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Two California biomass plants fined for emissions violations

By Anna Austin | February 15, 2011

After completing a joint investigation, the U.S. EPA and the San Joaquin Valley Air Pollution Control District ordered two California biomass power plants to pay combined civil penalties of $835,000 to resolve alleged violations of the federal Clean Air Act and district rules, including excess emissions of air pollutants such as nitrogen oxides and fine particulates. 

The settlements require Ampersand Chowchilla Biomass LLC to pay a total of $343,000 and Merced Power LLC to pay $492,000. The companies are also required to go through multiple steps to ensure future compliance, including installation of devices to improve monitoring and reporting of air pollutants, enhancing automation of the control systems for nitrogen oxides emissions and preparing more stringent control plans to minimize emissions of air pollutants.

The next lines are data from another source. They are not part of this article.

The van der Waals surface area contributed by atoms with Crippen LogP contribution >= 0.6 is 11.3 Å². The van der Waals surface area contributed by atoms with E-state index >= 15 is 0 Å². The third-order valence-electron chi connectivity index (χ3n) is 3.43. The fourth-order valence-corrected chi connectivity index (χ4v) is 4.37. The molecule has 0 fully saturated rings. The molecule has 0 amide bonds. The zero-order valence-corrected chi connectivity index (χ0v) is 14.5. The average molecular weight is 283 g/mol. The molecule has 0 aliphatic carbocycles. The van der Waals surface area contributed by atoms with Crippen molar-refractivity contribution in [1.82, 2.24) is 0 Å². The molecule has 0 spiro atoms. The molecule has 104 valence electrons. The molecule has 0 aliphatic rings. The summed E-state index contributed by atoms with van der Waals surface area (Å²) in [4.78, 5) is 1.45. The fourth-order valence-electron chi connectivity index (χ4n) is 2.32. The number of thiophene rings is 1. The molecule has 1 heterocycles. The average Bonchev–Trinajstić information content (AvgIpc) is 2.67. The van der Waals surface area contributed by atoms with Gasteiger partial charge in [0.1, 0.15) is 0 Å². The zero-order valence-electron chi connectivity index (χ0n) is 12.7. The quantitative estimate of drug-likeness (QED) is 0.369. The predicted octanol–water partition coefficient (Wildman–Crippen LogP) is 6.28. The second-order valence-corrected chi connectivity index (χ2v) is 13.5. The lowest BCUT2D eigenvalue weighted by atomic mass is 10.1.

Both plants have already made progress in complying with EPA orders. The agency reported that so far, each have installed controls that reduce emissions of nitrogen oxides by up to 180 tons per year and carbon monoxide by up to 365 tons per year. EPA and the district will continue to monitor both facilities for an additional two years to ensure completion of all requirements, EPA said.

Both Ampersand Chowchilla Biomass and Merced Power are refurbished 12.5- megawatt wood-fired power plants that began operating in 2008, and are located within 13 miles of each other in the San Joaquin Valley south of Sacramento. Owned by Global Ampersand LLC, the power they generate is purchased by California’s Pacific Gas and Electric Co.

EPA spokeswoman Margot Perez-Sullivan said the plants were investigated on a case-by-case basis so the agency could not presume anything about Clean Air Act compliance of the biomass power industry in general. She said due to the confidential nature of EPA’s enforcement issues, it could not provide any additional details on the investigation.